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Eight Los Angeles police officers violated department policy governing the use of deadly force when they opened fire on a pair of women delivering newspapers in Torrance during the manhunt for fired LAPD Officer Christopher Dorner, the city Police Commission decided Tuesday.
The panel, however, upheld the actions of two other officers who exchanged fire with Dorner earlier the same morning while they were on a protective detail in Corona. One of the officers suffered a graze wound to the head, and the other was sprayed with shattered glass.
Los Angeles Police Department Chief Charlie Beck will determine what discipline the officers involved in the Torrance shooting will face. He cinducted this week a news conference to discuss both shootings, while marking the first anniversary of the manhunt for Dorner, who was being sought for the killings of two people in Irvine and had made online threats against various LAPD officers.
Steve Soboroff, president of the Police Commission, said the Torrance and Corona shootings “were tragic for all involved.”
“As in all use-of-force incidents, the department has completed a thorough review and will adopt the lessons learned, both good and bad, from these incidents,” he said.
Last summer, the City Council approved a $4.2 million settlement with the two women who were injured in the Torrance shooting—Margie Carranza and her mother, Emma Hernandez.
The officers who fired on their blue Toyota Tacoma pickup around 4:30 a.m. Feb. 7, 2013, mistook it for the gray Nissan Titan Dorner was driving. About 100 bullets were fired at the Tacoma, police said. Hernandez, 71, suffered two wounds to the back, and Carranza, 47, was cut by auto glass shattered by the gunfire.
The Los Angeles Times reported on its website that an internal LAPD panel that reviewed the shooting had recommended the eight officers be cleared of any wrongdoing, but Beck overruled the finding.
Instead, Beck determined that the officers violated the LAPD’s policy on use of deadly force, and he presented that opinion to the commission. The panel discussed the shooting in closed session before announcing it had upheld the chief’s decision.
Police said Dorner’s rampage was sparked by his outrage at being fired by the LAPD in 2009. He had been with the department since February 2005.
On Feb. 3, 2013, the former U.S. Navy lieutenant gunned down the daughter and future son-in-law of the ex-police captain who represented him at his Board of Rights hearing, according to police. The bodies of 28-year-old Monica Quan and her fiance, 27-year-old USC public safety officer Keith Lawrence, were found in Lawrence’s car in the parking structure of their Irvine condominium building.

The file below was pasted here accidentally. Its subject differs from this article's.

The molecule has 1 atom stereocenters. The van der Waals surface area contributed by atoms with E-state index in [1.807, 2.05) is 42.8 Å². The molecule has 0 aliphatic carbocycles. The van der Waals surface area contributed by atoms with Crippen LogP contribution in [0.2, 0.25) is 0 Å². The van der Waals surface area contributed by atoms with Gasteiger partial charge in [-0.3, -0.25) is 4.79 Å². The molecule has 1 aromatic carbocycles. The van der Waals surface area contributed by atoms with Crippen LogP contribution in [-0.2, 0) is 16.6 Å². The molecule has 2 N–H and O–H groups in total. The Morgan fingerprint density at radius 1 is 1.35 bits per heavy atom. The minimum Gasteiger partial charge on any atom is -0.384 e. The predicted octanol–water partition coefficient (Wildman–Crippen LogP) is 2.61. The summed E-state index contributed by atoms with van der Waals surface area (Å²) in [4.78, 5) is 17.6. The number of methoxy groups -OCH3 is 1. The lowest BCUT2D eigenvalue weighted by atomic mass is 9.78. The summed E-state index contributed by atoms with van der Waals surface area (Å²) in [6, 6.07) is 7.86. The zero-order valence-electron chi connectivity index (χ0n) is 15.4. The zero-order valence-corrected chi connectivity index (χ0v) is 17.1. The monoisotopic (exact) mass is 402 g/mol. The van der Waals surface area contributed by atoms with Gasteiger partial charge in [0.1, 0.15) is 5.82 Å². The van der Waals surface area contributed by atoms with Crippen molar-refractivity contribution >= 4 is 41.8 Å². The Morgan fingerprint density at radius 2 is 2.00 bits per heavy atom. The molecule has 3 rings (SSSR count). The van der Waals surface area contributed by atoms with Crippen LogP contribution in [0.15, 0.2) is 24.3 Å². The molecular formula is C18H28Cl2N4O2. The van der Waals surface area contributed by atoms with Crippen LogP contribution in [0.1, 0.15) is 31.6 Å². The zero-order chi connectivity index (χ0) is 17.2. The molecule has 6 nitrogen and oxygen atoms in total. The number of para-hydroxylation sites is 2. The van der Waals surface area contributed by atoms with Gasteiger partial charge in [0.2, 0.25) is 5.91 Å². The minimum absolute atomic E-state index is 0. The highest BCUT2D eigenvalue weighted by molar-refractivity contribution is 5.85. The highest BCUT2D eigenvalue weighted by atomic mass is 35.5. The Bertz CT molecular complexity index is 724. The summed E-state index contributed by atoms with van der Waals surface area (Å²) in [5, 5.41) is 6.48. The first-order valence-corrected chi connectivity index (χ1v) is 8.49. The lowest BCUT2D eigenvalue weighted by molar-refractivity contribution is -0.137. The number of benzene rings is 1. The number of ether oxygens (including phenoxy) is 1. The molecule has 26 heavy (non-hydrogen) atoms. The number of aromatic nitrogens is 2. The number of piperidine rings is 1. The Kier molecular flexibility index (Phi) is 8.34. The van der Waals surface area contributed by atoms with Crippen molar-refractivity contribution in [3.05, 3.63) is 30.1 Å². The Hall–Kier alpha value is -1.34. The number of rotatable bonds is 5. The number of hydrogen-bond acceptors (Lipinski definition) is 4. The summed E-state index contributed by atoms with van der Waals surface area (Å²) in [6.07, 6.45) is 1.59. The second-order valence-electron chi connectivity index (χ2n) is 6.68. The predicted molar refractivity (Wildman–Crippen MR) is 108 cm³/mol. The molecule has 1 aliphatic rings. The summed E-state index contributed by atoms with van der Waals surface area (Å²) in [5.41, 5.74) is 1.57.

The next day, Dorner posted a 6,000-word manifesto on Facebook, vowing to kill named LAPD officers and their families.
Police fanned out across the Southland in search of Dorner, while also protecting the officers named in the manifesto.
The shooting in Corona occurred around 1:20 a.m. Feb. 7, 2013, while the two LAPD officers were guarding an officer’s home. A resident told the officers he had seen a person matching Dorner’s description at a gas station, police said. The officers eventually spotted Dorner’s truck, but Dorner pulled over and opened fire at the officers, prompting the officers to return fire.
About 20 minutes later, Dorner fired on a pair of Riverside police officers stopped at a red light, killing Officer Michael Crain, 34, and wounding the other, police said.
The manhunt continued for nearly a week. Dorner was eventually tracked down in Big Bear, where he engaged in a Feb. 12, 2013, firefight with law enforcement authorities while holed up in a cabin. San Bernardino County Sheriff’s Detective Jeremiah MacKay was fatally shot during the gun battle.
The cabin eventually caught fire and burned to the ground. Dorner’s remains were found inside, and coroner’s officials determined the former officer shot himself in the head before burning up in the fire.